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Calculation of vacation payout

Q: My son just left a job where he was paid on a salary basis. He had been at the job for about six years and was owed for 13 vacation days. Upon his leaving, the company figured his "daily rate" by dividing his salary by 365 days. Is this typical of how a business would determine a vacation day rate of pay for a salaried employee, even though he worked a five-day work week? They ended up paying him about $600 less than what he would have been paid had they divided his weekly pay by five days.


A: Your instincts are good. You are right to question the five-day work week vs. the 365 days in a calendar calculation.

I consulted Valerie Samuels, Esq., Partner at Posternak, Blankstein and Lund. Her response: “Your son has been cheated.” Samuels explains: “The Fair Labor Standards Act (FLSA) is a federal law which governs certain wage and hour issues. We need to know your son’s regular schedule to calculate his vacation pay rate. The FLSA regulations provide that if an employee is employed solely on a weekly salary basis, the regular hourly rate of pay is computed by dividing the salary by the number of hours which the salary is intended to compensate. In the absence of a regular work schedule, a 40-hour workweek is the standard. This may also be calculated as a per diem rate based on a five day work week. Based upon a 40-hour workweek, your son would be entitled to vacation pay based upon his weekly salary divided by 40-hours.” Samuels and I both agree that using 365 days to calculate his vacation time is absurd.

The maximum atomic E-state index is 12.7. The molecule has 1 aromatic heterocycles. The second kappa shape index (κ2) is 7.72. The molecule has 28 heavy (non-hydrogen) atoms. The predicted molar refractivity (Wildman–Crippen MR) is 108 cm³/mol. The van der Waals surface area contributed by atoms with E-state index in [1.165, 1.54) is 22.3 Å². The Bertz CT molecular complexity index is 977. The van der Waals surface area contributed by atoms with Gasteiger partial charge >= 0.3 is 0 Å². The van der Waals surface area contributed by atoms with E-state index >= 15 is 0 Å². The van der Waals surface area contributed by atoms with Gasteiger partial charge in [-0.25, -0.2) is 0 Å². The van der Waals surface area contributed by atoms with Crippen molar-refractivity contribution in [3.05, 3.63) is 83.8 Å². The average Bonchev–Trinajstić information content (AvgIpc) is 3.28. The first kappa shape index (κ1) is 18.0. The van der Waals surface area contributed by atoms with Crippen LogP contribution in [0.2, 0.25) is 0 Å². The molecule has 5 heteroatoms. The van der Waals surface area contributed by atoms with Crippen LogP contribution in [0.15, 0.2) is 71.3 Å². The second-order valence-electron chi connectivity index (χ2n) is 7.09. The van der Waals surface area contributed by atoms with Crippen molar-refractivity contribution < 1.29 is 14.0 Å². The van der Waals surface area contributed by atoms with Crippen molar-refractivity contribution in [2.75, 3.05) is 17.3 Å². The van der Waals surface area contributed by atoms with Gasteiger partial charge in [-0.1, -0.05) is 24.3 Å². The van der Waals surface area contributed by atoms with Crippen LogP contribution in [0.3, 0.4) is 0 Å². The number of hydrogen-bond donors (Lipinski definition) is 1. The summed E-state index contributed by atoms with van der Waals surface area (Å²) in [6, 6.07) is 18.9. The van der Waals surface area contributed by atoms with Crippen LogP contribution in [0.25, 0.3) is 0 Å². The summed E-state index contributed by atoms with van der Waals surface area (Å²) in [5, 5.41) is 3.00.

Samuels offers, “The good news is that your son has an effective remedy at his disposal. Massachusetts General Law Chapter 149, Section 148 provides that vacation pay is equivalent to wages and must be paid immediately upon termination if the employee is terminated or in the next regular payroll if he leaves voluntarily. In the absence of such payment, your son is entitled to mandatory treble damages plus attorneys’ fees and costs. It is irrelevant whether your son’s former employer made an honest mistake or was ignorant of the law. Your son should contact the Massachusetts Attorney General’s office or seek the advice of an employment attorney to make sure that his former employer promptly pays the balance of his vacation pay.”

In Massachusetts, employers are well-advised to pay close attention to these laws so as not to be caught up in a potentially expensive situation. Additionally, employees should educate themselves so they know their rights and make certain they are paid correctly for their work.

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